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Sports Cards--Bicycle Spokes Beware!

September 1999
The trading card has ignored its humble beginnings. Thin, gray stock has been replaced with the latest in printing technology innovations.


The year was 1977. The baseball player in question was Rick Jones, pitcher, Seattle Mariners.

Jones never made a name for himself in the bigs—he was a mere footnote in the expansion era and not even as memorable as Toronto Blue Jays slugger Steve Bowling. But it was Jones' mug on the front of his 1977 Topps card that arguably hastened a new era in card printing technology. You see, Jones' image was not a photo but a painting, a poorly-done painting at that, not unlike some of the airbrushed horrors Topps employed during the period.

If a player was traded to another team, Topps would give the player's hat and sometimes uniform a makeover right atop the image instead of drumming up new artwork.

Sometimes, those photos were flawed as well—players played tricks on the photographers, causing misidentifications and other assorted bloopers, including players posing out of position and, in one case, with his pants' fly undone. Egads!

None of this mattered, of course, because Topps was the only card manufacturer on the block. The card stock was thin and gray. Some photos were used for several years at a stretch, designs were uninspiring and the printing methodology used in 1957 was the same one employed in 1977. But cards being what they were—the nerdy sports equivalent of its nerdy non-sport brethren (but classier dresser) the comic book—kids were not about to turn their backs because the quality was lacking on many fronts.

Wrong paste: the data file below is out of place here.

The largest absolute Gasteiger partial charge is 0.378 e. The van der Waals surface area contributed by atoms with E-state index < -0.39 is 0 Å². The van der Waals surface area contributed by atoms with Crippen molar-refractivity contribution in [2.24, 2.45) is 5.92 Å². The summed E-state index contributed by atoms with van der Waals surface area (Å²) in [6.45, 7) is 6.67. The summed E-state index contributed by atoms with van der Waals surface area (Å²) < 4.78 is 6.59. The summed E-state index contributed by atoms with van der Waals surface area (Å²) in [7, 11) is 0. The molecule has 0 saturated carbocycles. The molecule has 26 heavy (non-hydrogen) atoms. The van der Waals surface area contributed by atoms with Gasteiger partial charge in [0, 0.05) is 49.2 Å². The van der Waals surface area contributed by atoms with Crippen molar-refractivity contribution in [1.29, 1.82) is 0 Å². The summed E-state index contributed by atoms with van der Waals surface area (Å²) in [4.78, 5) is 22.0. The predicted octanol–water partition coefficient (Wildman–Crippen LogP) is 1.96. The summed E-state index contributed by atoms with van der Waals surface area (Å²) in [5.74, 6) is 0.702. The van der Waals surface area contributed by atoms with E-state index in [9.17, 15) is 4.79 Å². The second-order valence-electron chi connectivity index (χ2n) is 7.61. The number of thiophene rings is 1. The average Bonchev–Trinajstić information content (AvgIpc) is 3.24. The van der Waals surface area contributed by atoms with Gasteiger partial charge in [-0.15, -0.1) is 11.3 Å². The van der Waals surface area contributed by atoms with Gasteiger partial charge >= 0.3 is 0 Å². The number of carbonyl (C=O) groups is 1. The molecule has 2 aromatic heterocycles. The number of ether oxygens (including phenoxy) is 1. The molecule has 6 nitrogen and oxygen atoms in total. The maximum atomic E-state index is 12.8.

Topps lost its monopoly on sports card manufacturing in the courts, which allowed Fleer and Donruss to join the fray in 1981. Score brand followed suit in 1988, but it wasn't until a year later that the sports card would undergo a stunning metamorphosis.

Enter Upper Deck and its counterfeit-proof hologram. The hologram has since become a symbol of quality from arguably the industry's leader in card production technology, but it didn't start out that way. The hologram's original intent was in response to a large number of counterfeit rookie cards—namely, the 1984 Donruss Don Mattingly—flooding the collecting market.

"Collectors were getting ripped off right and left, and paying thousands of dollars for fake cards of their favorite players," recalls Richard McWilliam, Upper Deck president and CEO. "We figured we could create a baseball card that looked as good as a lithograph and put a hologram on every card to keep them from being counterfeited. This was our charter and what would become the foundation of our company."

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